“War on Want is proud to have been one of the first organisations to lead the fight against multinational baby food companies. Our 1974 report,‘The Baby Killer’, drew attention to the irresponsible promotion of breastmilk substitutes in the developing world, and its devastating impact on child health. War on Want congratulates IBFAN on maintaining the struggle over the past 30 years. May we and all the world’s children see many more victories in the years to come.”

John Hilary, Exec Director, War on Want

“IBFAN has done a tremendous job in the promotion and protection of breastfeeding in the last 30 years. Congratulations on your birthday!”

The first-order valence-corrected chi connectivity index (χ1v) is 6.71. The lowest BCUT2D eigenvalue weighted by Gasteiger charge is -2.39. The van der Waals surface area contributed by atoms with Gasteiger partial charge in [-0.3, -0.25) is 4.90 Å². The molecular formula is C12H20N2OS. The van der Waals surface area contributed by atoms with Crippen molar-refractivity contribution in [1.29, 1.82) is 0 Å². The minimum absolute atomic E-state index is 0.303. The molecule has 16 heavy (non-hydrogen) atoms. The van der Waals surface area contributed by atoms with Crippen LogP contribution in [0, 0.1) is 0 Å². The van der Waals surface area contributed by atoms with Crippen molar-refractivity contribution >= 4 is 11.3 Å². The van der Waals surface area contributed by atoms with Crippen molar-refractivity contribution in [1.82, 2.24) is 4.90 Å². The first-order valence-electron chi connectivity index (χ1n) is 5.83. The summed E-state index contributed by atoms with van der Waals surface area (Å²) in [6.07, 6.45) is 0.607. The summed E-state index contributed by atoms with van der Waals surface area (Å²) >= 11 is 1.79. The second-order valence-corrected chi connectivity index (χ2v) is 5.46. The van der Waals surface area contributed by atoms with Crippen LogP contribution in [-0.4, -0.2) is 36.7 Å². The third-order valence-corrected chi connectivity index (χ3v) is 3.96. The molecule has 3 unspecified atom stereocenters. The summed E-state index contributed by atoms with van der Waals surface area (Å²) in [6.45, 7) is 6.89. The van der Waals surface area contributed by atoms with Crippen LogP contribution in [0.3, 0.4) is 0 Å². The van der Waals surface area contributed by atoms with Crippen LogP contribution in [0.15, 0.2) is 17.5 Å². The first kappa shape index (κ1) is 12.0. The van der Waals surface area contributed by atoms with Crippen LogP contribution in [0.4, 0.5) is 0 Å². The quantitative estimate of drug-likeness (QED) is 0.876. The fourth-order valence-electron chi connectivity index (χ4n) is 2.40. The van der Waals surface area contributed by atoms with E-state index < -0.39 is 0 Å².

Jasmine Whitbread, Chief Executive, Save the Children UK

“The CPHVA is proud to have had such a long association with IBFAN, the Baby Feeding Law group and to have endorsed the Nestle Boycott.”

Angela Roberts, Chair NPC CPHVA/Unite.


IBFAN’s experience

The 2004 report Checks and Balances in the Global Economy: Using international tools to stop corporate malpractice - does it work? examined 7 cases-study countries and found the industry lobbied aggressively against regulations.

In some countries the industry lobby won through, but in others civil society organisations succeeded in protecting infant health. Provides useful lessons to others. (Where industry won, there are still useful lessons to be learned.)





IBFAN Europe meeting

Hipp giftsEuropean IBFAN groups held their meeting after the celebration, sharing experiences and the latest information on infant feeding. Eastern Europe is, once again, a concern. Hipp, the German formula company even appears to sponsor doctors.

Left: Baby Milk Action’s Mike Brady wearing a Hipp doctor coat.